With relentless advances in neuroscience, and the emphasis on translation of this research into clinical practice, the clinical neuropsychiatrist is continually faced with novel diagnostic and therapeutic challenges. To meet these challenges, the the Centre for Healthy Brain Ageing (CHeBA) and the Neuropsychiatric Institute (NPI) once again teamed up to co-host the annual Neuropsychiatry Training Weekend on the 17th and 18th of March.
The theme for this year’s program was ‘Clinical Neuropsychiatry in the 21st Century: New Developments, New Challenges’ which saw leading experts guide the practising clinician through some of this unchartered territory in modern neuropsychiatry and neuropsychology. This year marks the third collaboration of CHeBA and the NPI to provide training weekends tailored for professionals across these fields of expertise.
The objective of this year’s program was to offer a series of diverse and contemporary topics.
Co-Director of CHeBA and Director of the NPI, Professor Perminder Sachdev, said that the intention of this weekend was to prepare clinicians for neuropsychiatric medicine in the 21st century.
“Some examples of the kinds of questions we asked when putting together this program were 'whether pharmocogenetics is ready for the clinic' and 'whether the neuropsychiatrist is ready for genomic medicine?'” said Professor Sachdev.
He said, “As a clinical academic discipline, Neuropsychiatry is at the forefront of translational neuroscience and a practising clinician may find it difficult to keep abreast of the latest developments in the field. The training weekend endeavours to keep these busy clinicians abreast of these developments.”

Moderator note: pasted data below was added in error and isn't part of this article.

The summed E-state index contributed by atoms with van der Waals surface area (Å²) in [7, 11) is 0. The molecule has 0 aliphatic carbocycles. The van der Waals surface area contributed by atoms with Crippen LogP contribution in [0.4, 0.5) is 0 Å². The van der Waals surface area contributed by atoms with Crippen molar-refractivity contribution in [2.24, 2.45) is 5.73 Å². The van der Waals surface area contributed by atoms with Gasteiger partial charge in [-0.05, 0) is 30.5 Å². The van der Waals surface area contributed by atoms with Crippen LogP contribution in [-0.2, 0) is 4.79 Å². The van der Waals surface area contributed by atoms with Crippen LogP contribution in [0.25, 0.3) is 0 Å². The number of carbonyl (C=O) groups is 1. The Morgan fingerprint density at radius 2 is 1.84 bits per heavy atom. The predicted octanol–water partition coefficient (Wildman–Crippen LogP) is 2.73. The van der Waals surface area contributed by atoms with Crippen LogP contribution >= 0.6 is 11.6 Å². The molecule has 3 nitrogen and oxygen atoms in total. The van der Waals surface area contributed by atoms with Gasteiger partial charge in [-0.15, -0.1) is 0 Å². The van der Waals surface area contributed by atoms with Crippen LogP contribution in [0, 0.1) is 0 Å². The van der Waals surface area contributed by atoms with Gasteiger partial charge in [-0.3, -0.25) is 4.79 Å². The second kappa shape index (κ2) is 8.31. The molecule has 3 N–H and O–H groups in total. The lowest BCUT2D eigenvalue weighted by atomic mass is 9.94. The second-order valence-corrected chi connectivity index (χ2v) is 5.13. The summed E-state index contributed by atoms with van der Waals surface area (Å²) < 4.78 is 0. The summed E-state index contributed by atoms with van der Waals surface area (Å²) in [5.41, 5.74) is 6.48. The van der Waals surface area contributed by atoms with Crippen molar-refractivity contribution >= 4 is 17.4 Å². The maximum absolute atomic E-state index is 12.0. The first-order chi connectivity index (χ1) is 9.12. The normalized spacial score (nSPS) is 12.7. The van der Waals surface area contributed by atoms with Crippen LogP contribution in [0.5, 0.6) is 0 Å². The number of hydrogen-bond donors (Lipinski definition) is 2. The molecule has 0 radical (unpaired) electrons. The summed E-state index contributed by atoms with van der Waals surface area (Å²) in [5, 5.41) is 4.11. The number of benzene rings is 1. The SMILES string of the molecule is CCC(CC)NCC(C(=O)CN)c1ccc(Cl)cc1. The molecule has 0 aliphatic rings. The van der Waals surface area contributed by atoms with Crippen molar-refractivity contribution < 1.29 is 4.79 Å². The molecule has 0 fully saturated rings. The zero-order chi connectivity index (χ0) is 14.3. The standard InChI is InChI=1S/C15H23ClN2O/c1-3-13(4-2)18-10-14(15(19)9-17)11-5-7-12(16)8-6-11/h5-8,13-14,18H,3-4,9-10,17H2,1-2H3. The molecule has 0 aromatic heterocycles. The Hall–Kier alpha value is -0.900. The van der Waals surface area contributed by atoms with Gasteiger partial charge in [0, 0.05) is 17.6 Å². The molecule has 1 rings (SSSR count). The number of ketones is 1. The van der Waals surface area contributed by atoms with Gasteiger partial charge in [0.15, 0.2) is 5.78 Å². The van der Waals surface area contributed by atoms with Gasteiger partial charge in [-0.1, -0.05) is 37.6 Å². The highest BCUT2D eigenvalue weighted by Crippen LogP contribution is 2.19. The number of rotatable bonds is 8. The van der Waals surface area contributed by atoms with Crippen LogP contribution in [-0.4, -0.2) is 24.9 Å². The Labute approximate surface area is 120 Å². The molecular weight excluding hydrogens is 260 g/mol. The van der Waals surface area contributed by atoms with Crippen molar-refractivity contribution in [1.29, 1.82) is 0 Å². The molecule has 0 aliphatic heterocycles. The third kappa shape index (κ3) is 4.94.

For this year’s event, an expert line up of speakers with both clinical and research backgrounds was engaged to lead the sessions with topics varying from neuroconnectomics and neuroinflammation to pharmogenetics genomics and novel drugs.The program commenced on Friday and looked at bringing precision medicine to psychiatric disorders. This session was represented by leading academics in the disciplines of neuroimmunology, pharmacology and cognitive neurology. The second session of the day saw two lleading neuroscientists examine why a clinician should care about the developments in brain networks and lthe role of neuroinflammation in major mental illness, in particular schizophrenia.
The second day of the program commenced with a thought-provoking look at newer treatments for clinicians, namely medical cannabis and ketamine, and what considerations should be given before their introduction into the clinic. This was followed by a look at movement and non-epileptic seizures with informative real-life case studies to demonstrate the diagnostic aspects, causes and management. An interactive panel discussion was held during the third session of the day that considered prescribing lifestyle for the neuropsychiatric patient with factors such as diet, exercise and cognitive training addressed. The final session of the program focussed on the clinical space, which included a practical demonstration, and an evaluation of the role of SPECT in diagnostic neuropsychiatry.
Attendees commented that the program was well themed, stimulating and the programming for 2017 was beneficial to learn from doctors from other disciplines.
Speakers at the 2017 Neuropsychiatry Training Weekend were Professor Perminder Sachdev, Professor Iain McGregor, Professor Andrew Somogyi, Professor Cyndi Shannon Weickert, Professor Colleen Loo, Professor Katherine Samaras, Professor Maria Fiatarone Singh, Professor Michael Breakspear, Professor Michael Valenzuela, Associate Professor Clement Loy, Associate Professor David Brown, Associate Professor Ernest Somerville, Associate Professor Greg de Moore, Dr Adith Mohan, Dr Stephen Tisch, Dr Rebecca Koncz and Dr Anna Takacs.
This event was sponsored by Avant. For information regarding the 2018 Neuropsychiatry Training Weekend hosted by CHeBA and the NPI please contact email@example.com.
Media contact:Heidi Douglass, Centre for Healthy Brain Ageing,
+61 2 9382 3398, 0435 579 202 | firstname.lastname@example.org
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